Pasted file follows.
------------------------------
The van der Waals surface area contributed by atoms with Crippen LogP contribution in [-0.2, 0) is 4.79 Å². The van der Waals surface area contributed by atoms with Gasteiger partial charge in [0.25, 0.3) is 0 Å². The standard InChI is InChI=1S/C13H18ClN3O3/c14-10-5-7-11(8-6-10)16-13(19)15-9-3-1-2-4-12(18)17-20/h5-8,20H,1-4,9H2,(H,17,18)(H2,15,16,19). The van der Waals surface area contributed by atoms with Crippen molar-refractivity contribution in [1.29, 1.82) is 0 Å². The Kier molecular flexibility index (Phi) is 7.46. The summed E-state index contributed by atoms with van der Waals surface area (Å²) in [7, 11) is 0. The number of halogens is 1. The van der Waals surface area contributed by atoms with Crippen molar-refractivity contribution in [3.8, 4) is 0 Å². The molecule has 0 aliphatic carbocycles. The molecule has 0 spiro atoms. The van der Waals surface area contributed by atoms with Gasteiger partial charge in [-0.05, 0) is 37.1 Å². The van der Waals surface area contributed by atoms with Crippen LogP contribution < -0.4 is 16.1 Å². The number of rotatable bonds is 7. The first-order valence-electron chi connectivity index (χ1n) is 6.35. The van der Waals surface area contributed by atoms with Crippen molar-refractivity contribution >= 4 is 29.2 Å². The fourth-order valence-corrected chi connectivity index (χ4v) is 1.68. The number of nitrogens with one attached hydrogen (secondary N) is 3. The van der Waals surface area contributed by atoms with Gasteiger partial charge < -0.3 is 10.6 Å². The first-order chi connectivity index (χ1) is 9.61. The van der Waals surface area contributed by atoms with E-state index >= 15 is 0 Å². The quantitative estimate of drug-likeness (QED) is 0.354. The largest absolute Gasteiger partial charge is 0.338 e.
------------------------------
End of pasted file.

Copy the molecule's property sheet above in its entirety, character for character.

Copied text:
The van der Waals surface area contributed by atoms with Crippen LogP contribution in [-0.2, 0) is 4.79 Å². The van der Waals surface area contributed by atoms with Gasteiger partial charge in [0.25, 0.3) is 0 Å². The standard InChI is InChI=1S/C13H18ClN3O3/c14-10-5-7-11(8-6-10)16-13(19)15-9-3-1-2-4-12(18)17-20/h5-8,20H,1-4,9H2,(H,17,18)(H2,15,16,19). The van der Waals surface area contributed by atoms with Crippen molar-refractivity contribution in [1.29, 1.82) is 0 Å². The Kier molecular flexibility index (Phi) is 7.46. The summed E-state index contributed by atoms with van der Waals surface area (Å²) in [7, 11) is 0. The number of halogens is 1. The van der Waals surface area contributed by atoms with Crippen molar-refractivity contribution in [3.8, 4) is 0 Å². The molecule has 0 aliphatic carbocycles. The molecule has 0 spiro atoms. The van der Waals surface area contributed by atoms with Gasteiger partial charge in [-0.05, 0) is 37.1 Å². The van der Waals surface area contributed by atoms with Crippen LogP contribution < -0.4 is 16.1 Å². The number of rotatable bonds is 7. The first-order valence-electron chi connectivity index (χ1n) is 6.35. The van der Waals surface area contributed by atoms with Crippen molar-refractivity contribution >= 4 is 29.2 Å². The fourth-order valence-corrected chi connectivity index (χ4v) is 1.68. The number of nitrogens with one attached hydrogen (secondary N) is 3. The van der Waals surface area contributed by atoms with Gasteiger partial charge < -0.3 is 10.6 Å². The first-order chi connectivity index (χ1) is 9.61. The van der Waals surface area contributed by atoms with E-state index >= 15 is 0 Å². The quantitative estimate of drug-likeness (QED) is 0.354. The largest absolute Gasteiger partial charge is 0.338 e.